Like detectives, we have to examine all the details and come up with a conclusion -- an inference -- that fits the evidence. The same is true in reading. Really good writers seldom tell you exactly how a character is feeling or explain the character's motives completely. We are left to figure all that out by ourselves, using the clues from descriptions and actions.

Wordless picture books rely almost entirely on making inferences to understand the story. Take Good Night Gorilla, by Peggy Rathman. The little gorilla is following after the zookeeper as he puts the animals to bed, but the little gorilla has gotten hold of the zookeeper's keys. What is he doing with the keys? The gorilla is pictured more than once with his finger to his lips, telling the audience "Shhh!" Why does he do this? Children can look at the pictures and infer 1) the little gorilla is letting the animals out, and 2) he doesn't want the zookeeper to know. It's up to the parent to pose the questions that allow the child to make those inferences. You are showing them both the evidence, and that there's something to be concluded from it.

Here's another scenario, one that's a little more complex in terms of the conclusions that can be drawn. In the book The Night Fairy Flory has been practicing her stinging spell. She has practiced it so much she is begining to change physically -- her chin and ears are growing sharper and pointier the more she practices. From this we can infer several things. Flory is practicing her stinging spell so often because she is afraid. She wants to protect herself, so she practices it a lot. We can also infer that growing pointy around the edges is probably not normal for a fairy. Flory is alone, except for Skuggle, who she knows would eat her if it weren't for her stinging ability. We can infer that she needs a friend who cares about her.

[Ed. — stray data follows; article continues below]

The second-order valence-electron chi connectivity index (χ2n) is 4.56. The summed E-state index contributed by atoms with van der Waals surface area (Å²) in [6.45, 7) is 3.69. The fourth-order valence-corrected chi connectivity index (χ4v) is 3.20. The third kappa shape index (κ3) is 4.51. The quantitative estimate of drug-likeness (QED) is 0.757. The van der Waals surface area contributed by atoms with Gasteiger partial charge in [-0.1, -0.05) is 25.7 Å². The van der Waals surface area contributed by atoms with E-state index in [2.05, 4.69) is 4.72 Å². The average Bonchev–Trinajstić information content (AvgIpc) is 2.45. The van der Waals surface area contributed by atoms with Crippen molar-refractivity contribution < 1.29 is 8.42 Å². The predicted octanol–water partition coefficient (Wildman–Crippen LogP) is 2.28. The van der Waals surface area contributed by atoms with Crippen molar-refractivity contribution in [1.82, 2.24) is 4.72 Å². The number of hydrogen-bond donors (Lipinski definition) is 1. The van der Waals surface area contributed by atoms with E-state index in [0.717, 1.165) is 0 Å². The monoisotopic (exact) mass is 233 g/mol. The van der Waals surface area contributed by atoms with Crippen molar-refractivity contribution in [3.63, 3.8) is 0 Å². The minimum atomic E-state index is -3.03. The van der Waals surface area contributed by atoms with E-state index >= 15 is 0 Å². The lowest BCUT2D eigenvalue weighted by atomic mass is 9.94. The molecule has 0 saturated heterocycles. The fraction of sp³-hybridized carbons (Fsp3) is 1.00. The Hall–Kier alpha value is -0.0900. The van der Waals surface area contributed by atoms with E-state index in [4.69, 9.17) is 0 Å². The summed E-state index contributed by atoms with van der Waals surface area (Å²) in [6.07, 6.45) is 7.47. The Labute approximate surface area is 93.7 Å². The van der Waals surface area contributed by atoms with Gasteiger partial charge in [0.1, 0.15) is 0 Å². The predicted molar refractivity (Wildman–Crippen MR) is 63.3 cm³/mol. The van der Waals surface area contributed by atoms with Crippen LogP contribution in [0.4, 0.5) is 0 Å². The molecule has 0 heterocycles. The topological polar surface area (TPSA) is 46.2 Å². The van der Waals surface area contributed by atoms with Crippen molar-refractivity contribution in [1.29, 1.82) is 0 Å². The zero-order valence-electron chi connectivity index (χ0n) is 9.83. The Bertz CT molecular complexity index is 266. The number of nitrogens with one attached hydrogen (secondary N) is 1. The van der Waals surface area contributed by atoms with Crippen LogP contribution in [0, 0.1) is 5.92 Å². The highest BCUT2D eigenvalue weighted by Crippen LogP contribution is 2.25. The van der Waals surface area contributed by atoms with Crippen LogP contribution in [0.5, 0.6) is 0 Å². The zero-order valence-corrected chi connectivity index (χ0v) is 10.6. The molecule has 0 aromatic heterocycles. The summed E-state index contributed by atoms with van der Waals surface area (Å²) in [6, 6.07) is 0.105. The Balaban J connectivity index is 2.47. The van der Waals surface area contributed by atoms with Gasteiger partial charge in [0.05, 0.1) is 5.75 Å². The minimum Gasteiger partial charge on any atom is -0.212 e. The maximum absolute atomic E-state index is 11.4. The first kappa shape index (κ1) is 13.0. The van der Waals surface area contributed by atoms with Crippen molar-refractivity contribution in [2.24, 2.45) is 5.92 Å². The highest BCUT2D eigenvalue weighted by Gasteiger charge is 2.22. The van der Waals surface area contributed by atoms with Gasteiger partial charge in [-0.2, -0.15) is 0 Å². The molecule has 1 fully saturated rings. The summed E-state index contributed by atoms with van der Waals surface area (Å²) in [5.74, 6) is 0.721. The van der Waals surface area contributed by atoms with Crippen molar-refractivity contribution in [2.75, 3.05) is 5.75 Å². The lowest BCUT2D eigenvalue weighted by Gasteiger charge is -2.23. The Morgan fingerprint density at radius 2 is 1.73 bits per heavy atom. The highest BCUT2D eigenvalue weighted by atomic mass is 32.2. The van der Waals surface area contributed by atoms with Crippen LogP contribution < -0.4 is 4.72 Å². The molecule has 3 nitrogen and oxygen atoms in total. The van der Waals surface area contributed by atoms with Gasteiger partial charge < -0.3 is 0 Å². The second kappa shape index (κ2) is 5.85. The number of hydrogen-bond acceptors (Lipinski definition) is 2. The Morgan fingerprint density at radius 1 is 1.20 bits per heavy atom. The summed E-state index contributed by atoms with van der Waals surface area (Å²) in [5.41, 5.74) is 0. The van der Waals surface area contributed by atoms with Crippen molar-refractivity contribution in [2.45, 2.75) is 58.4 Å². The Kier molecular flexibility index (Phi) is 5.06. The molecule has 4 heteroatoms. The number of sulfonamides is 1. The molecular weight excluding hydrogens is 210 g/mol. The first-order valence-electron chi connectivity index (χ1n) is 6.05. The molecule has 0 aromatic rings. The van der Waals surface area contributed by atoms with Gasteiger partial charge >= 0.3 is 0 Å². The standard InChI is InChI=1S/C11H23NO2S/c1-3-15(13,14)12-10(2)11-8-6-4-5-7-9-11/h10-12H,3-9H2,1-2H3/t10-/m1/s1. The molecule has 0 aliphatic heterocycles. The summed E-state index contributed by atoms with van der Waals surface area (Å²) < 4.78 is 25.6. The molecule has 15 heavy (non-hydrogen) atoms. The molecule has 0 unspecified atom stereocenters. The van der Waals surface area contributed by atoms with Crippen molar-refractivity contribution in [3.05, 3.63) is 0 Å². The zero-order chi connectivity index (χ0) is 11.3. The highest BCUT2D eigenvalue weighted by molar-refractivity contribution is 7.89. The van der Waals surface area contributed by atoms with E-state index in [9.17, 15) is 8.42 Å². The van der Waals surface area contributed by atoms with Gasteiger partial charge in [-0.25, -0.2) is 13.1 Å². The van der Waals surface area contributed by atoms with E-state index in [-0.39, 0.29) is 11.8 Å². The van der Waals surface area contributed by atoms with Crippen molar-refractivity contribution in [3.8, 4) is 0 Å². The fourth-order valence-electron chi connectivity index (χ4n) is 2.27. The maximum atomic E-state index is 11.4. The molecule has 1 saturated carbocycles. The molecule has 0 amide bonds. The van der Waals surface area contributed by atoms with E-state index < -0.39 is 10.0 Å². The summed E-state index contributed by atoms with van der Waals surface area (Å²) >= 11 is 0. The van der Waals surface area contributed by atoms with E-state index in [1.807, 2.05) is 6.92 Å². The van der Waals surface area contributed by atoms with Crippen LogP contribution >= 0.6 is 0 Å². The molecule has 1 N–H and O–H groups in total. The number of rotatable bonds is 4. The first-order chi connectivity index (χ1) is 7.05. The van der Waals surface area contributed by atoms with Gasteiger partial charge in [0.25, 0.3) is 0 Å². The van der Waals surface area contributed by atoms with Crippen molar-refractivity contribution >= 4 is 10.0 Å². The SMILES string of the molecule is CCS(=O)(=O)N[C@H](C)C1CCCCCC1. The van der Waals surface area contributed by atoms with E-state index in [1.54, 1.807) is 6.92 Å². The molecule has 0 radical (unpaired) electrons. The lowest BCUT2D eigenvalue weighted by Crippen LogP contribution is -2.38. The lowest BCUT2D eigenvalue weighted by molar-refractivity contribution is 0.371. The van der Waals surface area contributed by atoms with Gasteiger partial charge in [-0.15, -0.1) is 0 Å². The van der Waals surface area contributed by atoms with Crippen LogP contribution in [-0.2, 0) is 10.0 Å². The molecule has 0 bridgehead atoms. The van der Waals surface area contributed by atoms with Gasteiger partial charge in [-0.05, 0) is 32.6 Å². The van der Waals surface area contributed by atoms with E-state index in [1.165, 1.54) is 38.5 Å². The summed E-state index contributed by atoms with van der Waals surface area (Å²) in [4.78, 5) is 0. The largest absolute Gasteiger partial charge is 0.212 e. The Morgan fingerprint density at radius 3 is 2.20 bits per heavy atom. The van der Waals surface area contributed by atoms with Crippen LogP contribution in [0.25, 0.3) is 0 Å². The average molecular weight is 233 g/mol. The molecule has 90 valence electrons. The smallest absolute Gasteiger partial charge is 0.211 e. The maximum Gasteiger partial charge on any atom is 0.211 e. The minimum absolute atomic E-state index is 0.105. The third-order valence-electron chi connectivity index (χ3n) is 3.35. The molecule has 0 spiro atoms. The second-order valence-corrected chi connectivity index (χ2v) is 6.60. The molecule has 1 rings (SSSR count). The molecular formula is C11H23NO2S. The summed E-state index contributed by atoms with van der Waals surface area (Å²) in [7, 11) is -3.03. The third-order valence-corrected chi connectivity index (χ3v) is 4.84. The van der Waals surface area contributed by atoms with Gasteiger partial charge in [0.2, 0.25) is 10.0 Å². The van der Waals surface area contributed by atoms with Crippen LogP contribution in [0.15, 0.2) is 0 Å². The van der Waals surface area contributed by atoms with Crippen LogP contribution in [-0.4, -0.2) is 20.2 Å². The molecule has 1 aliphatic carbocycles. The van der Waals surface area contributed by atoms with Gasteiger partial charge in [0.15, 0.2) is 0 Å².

In picture books, draw your child's attention to the illustrations and ask questions to get at the characters' feelings or motives. In David Gets In Trouble, David tells his mother he wasn't responsible for taking the big bite out of the cake. However, since he's saying it with chocolate crumbs all over his face, get your child to make an inference: do you think he's telling the truth? (no) How can you tell he's lying? (he has crumbs all over him, he has cake on his mouth) Later, David fesses up. Ask: why do you think he told his mom the truth? (he felt bad, he felt guilty, he's sorry he lied, he's afraid she won't love him). Or just model the process for them: "Oh, David has crumbs all over his face -- I think he ate the cake and is telling a lie about it."